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World Elder Abuse Day - We all have a role to play

Written by Mark Acheson, Communications Partner with integratedliving
World Elder Abuse 760 X 427

Recognised by the United Nations General Assembly in December 2011, World Elder Abuse Awareness Day (WEAD) emphasises a simple but important message - that elder abuse is never okay.   Held on June 15 each year, WEAD is timely reminder that we all have the right to live a life free from abuse, harm or neglect.

Only one in five cases of elder abuse is reported in Australia, meaning a significant majority of elders are unable or unwilling to speak out. Elder abuse can come in the form of sexual, financial, verbal, emotional/ psychological and social abuse. Financial abuse appears to be the most common form of abuse experienced by elderly people.

There are six commonly recognised categories of elder abuse:

  • Physical abuse

    Intentional infliction of physical pain, injury or physical intimidation.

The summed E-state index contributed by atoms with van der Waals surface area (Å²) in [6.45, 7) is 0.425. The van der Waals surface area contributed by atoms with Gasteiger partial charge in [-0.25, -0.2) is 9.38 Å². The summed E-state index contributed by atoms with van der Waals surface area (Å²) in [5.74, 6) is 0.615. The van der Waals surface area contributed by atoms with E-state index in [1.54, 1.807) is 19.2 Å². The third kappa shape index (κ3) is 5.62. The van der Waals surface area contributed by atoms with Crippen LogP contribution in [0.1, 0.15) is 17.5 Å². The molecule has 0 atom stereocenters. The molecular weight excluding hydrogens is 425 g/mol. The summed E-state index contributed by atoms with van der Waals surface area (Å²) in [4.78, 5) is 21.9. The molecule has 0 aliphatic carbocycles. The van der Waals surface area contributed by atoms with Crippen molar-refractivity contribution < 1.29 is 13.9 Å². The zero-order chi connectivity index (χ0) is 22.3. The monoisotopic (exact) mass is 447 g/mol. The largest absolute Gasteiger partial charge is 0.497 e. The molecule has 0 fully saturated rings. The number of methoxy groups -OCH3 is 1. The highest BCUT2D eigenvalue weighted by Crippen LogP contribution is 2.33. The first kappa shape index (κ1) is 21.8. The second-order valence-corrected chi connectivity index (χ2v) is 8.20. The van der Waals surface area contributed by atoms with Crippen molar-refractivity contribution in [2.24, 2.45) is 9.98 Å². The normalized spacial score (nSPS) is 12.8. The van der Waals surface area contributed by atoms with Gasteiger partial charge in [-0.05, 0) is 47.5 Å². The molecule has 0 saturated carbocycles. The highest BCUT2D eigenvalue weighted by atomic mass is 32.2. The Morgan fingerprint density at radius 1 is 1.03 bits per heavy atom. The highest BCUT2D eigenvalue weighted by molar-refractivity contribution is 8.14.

• Sexual abuse

    Unwanted sexual acts including sexual contact, rape, language or exploitative behaviours where the person’s consent has not been obtained, or has been obtained through coercion, or where the person is unable to consent due to cognitive incapacity.  
  • Financial abuse

    Illegal or improper use or management of a client’s money, property or other financial resources.  
  • Neglect

    The failure of a responsible person to provide the necessities of life such as adequate food, shelter, clothing, medical or dental care to an older person or person with a disability. Neglect can be intentional or passive.  

  • Psychological/Emotional

    The infliction of mental stress involving actions and threats that cause isolation, fear of violence, restricting or preventing social contact, deprivation, deliberately offensive, derogatory or vulgar language, and feelings of shame and powerlessness.  

  • Social

    Prevention of social contact with family, friends or access to social activities.

It’s critical you seek help if you are the victim of elder abuse, knowing the signs may help you recognise when yourself or someone else needs support. A good place to start is speaking with a trusted friend or family member, should circumstances permit.

You can also contact the National Elder Abuse Helpline: 1800 ELDERHelp (1800 353 374).  

1800ELDERHelp automatically redirects callers seeking information or advice on elder abuse to their state or territory phone line service. If you require assistance in an emergency or life-threatening situation, you should dial 000. 

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